Get To Know the Directors: John Calabria and Doug Rigo

John Calabria and Doug Rigo got into lacrosse in different ways and have had very different careers in playing and coaching. The two make up half of the Nassau region boys’ teams directors.

Calabria played much of his lacrosse career at Sachem High School before moving on to the college ranks. “I started playing in seventh grade, didn’t play in a youth league or anything like that,” Calabria said. “[I] ultimately had a great career at Sachem and then went on to play at Adelphi.” During his time at Adelphi, the lacrosse program moved from Division I to Division II where it is today. Calabria can be found in the team’s record books, ranking sixth in career goals. He was also an All-American in 1993.

When he stayed to get his master’s degree, Calabria moved into the coaching ranks and continued his career at the college level. “I became the graduate assistant [when] I got my master’s there,” Calabria said. “I went on to become the head coach at Queen’s College.”

After two years there, Calabria’s education career found him a new challenge. “I was offered a teaching position at Syosset High School,” Calabria said. “[I] coached JV lacrosse for one year and then [I] have been the [varsity] head coach for 22 years.”

In his long tenure at Syosset, Calabria brought consistency to the program. “When I first started, they were really looking for stability,” Calabria said. “There were three coaches in five years before I got here and the community was just looking for stability. When I arrived, they really supported me and we went on to do great things.”

The Syosset community got its stability and some memories of success along the way. “We won the county for the first time ever in 2007 and beat one of the greatest teams ever, the West Islip team, to win Long Island,” Calabria said. “In 2012, we beat a Massapequa team in the county final that was much better than us and we figured out a way to beat them and then in 2015, we won the Long Island Championship and completed back-to-back county championships.”

When it comes to the New York State Regional Championships, they may not have happened if it wasn’t for Calabria. “In 2009, Nassau and Suffolk County coaches started the Long Island Showcase,” Calabria said. “It replaced the Empire State Games which were defunded. Two years ago, I approached Mike Winkoff about possibly expanding the Long Island Showcase to the other regions of the state. I recommended to him that he reach out to his upstate connections and we put together a mini Empire State Games, just lacrosse.”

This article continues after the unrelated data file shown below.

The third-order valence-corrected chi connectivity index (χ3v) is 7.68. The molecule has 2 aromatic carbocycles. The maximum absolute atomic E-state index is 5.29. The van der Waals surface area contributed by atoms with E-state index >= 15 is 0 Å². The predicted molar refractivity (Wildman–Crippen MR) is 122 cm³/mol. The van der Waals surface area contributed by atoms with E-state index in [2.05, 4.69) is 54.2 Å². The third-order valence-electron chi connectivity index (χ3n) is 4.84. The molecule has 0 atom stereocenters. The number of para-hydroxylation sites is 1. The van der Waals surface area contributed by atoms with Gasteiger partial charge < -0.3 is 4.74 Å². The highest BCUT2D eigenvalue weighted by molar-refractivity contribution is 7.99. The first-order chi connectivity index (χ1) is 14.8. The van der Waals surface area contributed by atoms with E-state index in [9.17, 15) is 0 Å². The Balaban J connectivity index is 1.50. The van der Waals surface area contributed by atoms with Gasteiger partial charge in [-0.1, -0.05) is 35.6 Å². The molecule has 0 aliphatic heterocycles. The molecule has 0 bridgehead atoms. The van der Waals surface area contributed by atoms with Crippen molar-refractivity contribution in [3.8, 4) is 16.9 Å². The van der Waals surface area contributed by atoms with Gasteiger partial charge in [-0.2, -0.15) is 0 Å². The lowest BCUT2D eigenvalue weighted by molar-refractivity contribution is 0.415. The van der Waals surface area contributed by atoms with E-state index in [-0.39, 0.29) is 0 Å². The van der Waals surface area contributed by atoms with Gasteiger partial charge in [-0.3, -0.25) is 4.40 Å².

His mindset from this first tournament to this one has not waivered. Calabria is focused on giving opportunities. “I have two kids playing in college right now, I have a team that’s missed a season, I am just looking to get these kids back on the field,” Calabria said. “I would love if we could safely see these restrictions being lifted and get these kids an experience like I had when I played on the Empire [State Games] team. We just want to give these kids a chance to play.”

Rigo’s lacrosse journey began in a unique way. “I got into lacrosse in eighth grade,” Rigo said. “I got cut from the baseball team and the lacrosse coach said ‘hey, do you want to come play lacrosse?’ and I said ‘I don’t know what that is.'” The move worked out and Rigo played for Whitesboro High School until graduation.

Rigo has been coaching in various capacities at Island Trees for 34 years, spending most of his time coaching boys but now coaches the girls’ varsity team. In his time with the boys, Rigo saw some big moments but best remembers the overall connections with his teams. “The memory is taking a program that was nothing there for a while and actually making it respectable,” Rigo said. “I think the memories are all the kids. The memories are all the bonds you make and the friends you make along the way.”

These lifetime bonds continue to Rigo’s son as well. “My oldest son is actually working for one of my ex-players,” Rigo said. “He played when my son was five or six and my son would come to practice and sit in his locker. [My son] took his number when he started playing, he wanted to be [my ex-player] Paul. Paul graduated from West Point, my son graduated from Colgate and now they’re working together.”

After helping to begin the Long Island Showcase, Rigo stuck with the program as it expanded to the rest of the state. “I was one of the originators with Joe Baccarella when it was just a Nassau-only event,” Rigo said. “Myself, Joe and John Calabria were doing that for years and then we brought Suffolk on board. The thought was, with the popularity of the Long Island Showcase, was the idea ‘could we bring this to the rest of New York State?’ We combined with Wink and, from there, it’s taken off.”

Like many of us, Rigo wants to get back to living life in 2021. “I’m looking forward to getting back to having these showcases and bring some kind of normalcy back to these players,” Rigo said. “[In 2020] the public school kids had six days of practice and then it was over. The idea of them getting some normalcy back is there. I don’t know if it will be this year but I’m hoping definitely next year.”

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